Top Toxics Regulator Resigns in Sign of Possible Reform

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SANTA MONICA, CA –Today’s resignation of Debbie Raphael, Director of the Department of Toxic Substances Control, is a hopeful sign that the Brown Administration will finally clean up a deeply troubled department, Consumer Watchdog said today.

“We hope that this is just the start of a thorough housecleaning at the DTSC by Governor Brown,” said advocate Liza Tucker.

In a report released in 2013, Tucker documented the department’s shortcomings, including poor enforcement of some of the nation’s toughest environmental laws, allowing toxic polluters to keep polluting on expired permits for years at a time, granting permits to serial polluters, and levying wrist-slap fines.

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“Californians are waiting for an aggressive advocate who is serious about protecting the public from toxic harm by taking tough enforcement measures against companies that willfully threaten the public health,” said Tucker. “Governor Brown must appoint such a person.”

Tucker said that whoever Brown appoints to replace Raphael must be free of the influence of polluters, but that the legislature must also act. “It is imperative that the legislature not drop its effort to enact systemic reforms to prevent serial polluters from getting new permits, or polluting without either punishment or payment to fix their operations and clean up their messes.”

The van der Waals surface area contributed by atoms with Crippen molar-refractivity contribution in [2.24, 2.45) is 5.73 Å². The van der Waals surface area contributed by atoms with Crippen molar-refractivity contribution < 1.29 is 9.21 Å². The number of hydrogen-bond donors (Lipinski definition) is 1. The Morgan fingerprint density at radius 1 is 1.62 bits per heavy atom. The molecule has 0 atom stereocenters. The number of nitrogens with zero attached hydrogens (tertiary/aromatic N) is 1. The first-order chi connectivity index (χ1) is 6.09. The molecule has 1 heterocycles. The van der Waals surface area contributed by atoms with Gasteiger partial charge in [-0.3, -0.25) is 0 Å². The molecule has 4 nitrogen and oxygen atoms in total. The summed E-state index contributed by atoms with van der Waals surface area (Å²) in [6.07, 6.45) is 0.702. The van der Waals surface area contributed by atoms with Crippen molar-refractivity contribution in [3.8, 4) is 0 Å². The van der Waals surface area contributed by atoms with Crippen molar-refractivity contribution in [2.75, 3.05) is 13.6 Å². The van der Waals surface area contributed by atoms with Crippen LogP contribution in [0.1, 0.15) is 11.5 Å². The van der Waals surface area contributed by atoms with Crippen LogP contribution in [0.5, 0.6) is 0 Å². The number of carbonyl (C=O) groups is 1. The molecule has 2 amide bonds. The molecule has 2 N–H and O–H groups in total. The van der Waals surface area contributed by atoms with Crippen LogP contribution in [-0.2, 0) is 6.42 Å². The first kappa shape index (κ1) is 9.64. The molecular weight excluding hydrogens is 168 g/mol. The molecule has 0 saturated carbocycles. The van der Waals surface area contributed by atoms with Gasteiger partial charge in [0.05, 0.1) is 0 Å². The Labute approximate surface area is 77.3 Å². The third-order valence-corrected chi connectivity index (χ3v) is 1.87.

Tucker said that under Raphael, enforcement had languished, the permitting department did not understand its mission, the Office of Criminal Investigations, which is the only division of California EPA with sworn peace officers on staff had been sharply cut, and that the DTSC did not use the financial tools at its disposal to make sure that polluters paid to fix their operations and clean up their messes.

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Liza Tucker
Liza Tucker
Liza Tucker is a consumer advocate for Consumer Watchdog, following everything from oil and gas to the regulation of toxic substances in the state of California. She comes to us from Marketplace, the largest U.S. broadcast show on business and economics heard by ten million listeners each week on 400 radio stations. Liza worked at this public radio show for a decade, first as Commentary Editor and then as Senior Editor for both Washington and Sustainability News.

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